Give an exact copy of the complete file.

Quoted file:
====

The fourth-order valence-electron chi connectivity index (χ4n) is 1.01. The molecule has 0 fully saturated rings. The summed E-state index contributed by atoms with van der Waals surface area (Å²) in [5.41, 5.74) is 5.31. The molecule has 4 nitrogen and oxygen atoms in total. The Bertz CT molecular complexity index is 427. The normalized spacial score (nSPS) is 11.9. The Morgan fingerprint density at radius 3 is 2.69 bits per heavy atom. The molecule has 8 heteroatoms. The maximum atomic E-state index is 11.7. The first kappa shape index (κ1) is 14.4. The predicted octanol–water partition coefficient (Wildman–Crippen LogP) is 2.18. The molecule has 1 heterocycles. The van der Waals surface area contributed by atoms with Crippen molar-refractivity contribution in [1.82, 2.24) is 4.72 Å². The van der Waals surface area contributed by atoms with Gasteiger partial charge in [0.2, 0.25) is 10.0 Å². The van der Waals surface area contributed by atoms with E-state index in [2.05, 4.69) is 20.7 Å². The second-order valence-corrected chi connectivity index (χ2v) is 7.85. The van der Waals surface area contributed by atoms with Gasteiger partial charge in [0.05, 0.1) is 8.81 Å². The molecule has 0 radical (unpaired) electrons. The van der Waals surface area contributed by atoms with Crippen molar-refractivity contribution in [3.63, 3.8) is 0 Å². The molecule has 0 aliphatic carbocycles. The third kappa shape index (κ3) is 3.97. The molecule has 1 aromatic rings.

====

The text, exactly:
The fourth-order valence-electron chi connectivity index (χ4n) is 1.01. The molecule has 0 fully saturated rings. The summed E-state index contributed by atoms with van der Waals surface area (Å²) in [5.41, 5.74) is 5.31. The molecule has 4 nitrogen and oxygen atoms in total. The Bertz CT molecular complexity index is 427. The normalized spacial score (nSPS) is 11.9. The Morgan fingerprint density at radius 3 is 2.69 bits per heavy atom. The molecule has 8 heteroatoms. The maximum atomic E-state index is 11.7. The first kappa shape index (κ1) is 14.4. The predicted octanol–water partition coefficient (Wildman–Crippen LogP) is 2.18. The molecule has 1 heterocycles. The van der Waals surface area contributed by atoms with Crippen molar-refractivity contribution in [1.82, 2.24) is 4.72 Å². The van der Waals surface area contributed by atoms with Gasteiger partial charge in [0.2, 0.25) is 10.0 Å². The van der Waals surface area contributed by atoms with E-state index in [2.05, 4.69) is 20.7 Å². The second-order valence-corrected chi connectivity index (χ2v) is 7.85. The van der Waals surface area contributed by atoms with Gasteiger partial charge in [0.05, 0.1) is 8.81 Å². The molecule has 0 radical (unpaired) electrons. The van der Waals surface area contributed by atoms with Crippen molar-refractivity contribution in [3.63, 3.8) is 0 Å². The molecule has 0 aliphatic carbocycles. The third kappa shape index (κ3) is 3.97. The molecule has 1 aromatic rings.